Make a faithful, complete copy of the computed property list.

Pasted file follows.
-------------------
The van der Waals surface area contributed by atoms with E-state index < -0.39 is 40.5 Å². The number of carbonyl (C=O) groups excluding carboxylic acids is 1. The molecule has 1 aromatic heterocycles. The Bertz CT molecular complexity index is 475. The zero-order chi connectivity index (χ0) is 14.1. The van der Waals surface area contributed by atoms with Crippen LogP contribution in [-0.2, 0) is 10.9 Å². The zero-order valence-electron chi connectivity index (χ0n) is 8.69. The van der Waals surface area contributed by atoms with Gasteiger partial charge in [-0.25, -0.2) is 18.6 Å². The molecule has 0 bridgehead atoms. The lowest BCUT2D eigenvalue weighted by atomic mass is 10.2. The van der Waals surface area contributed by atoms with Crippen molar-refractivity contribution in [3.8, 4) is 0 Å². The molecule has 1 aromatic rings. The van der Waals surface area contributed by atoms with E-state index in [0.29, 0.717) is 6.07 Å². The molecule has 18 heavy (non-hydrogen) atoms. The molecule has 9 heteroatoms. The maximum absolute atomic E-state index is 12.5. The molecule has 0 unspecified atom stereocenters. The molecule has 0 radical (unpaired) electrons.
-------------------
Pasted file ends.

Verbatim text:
The van der Waals surface area contributed by atoms with E-state index < -0.39 is 40.5 Å². The number of carbonyl (C=O) groups excluding carboxylic acids is 1. The molecule has 1 aromatic heterocycles. The Bertz CT molecular complexity index is 475. The zero-order chi connectivity index (χ0) is 14.1. The van der Waals surface area contributed by atoms with Crippen LogP contribution in [-0.2, 0) is 10.9 Å². The zero-order valence-electron chi connectivity index (χ0n) is 8.69. The van der Waals surface area contributed by atoms with Gasteiger partial charge in [-0.25, -0.2) is 18.6 Å². The molecule has 0 bridgehead atoms. The lowest BCUT2D eigenvalue weighted by atomic mass is 10.2. The van der Waals surface area contributed by atoms with Crippen molar-refractivity contribution in [3.8, 4) is 0 Å². The molecule has 1 aromatic rings. The van der Waals surface area contributed by atoms with E-state index in [0.29, 0.717) is 6.07 Å². The molecule has 18 heavy (non-hydrogen) atoms. The molecule has 9 heteroatoms. The maximum absolute atomic E-state index is 12.5. The molecule has 0 unspecified atom stereocenters. The molecule has 0 radical (unpaired) electrons.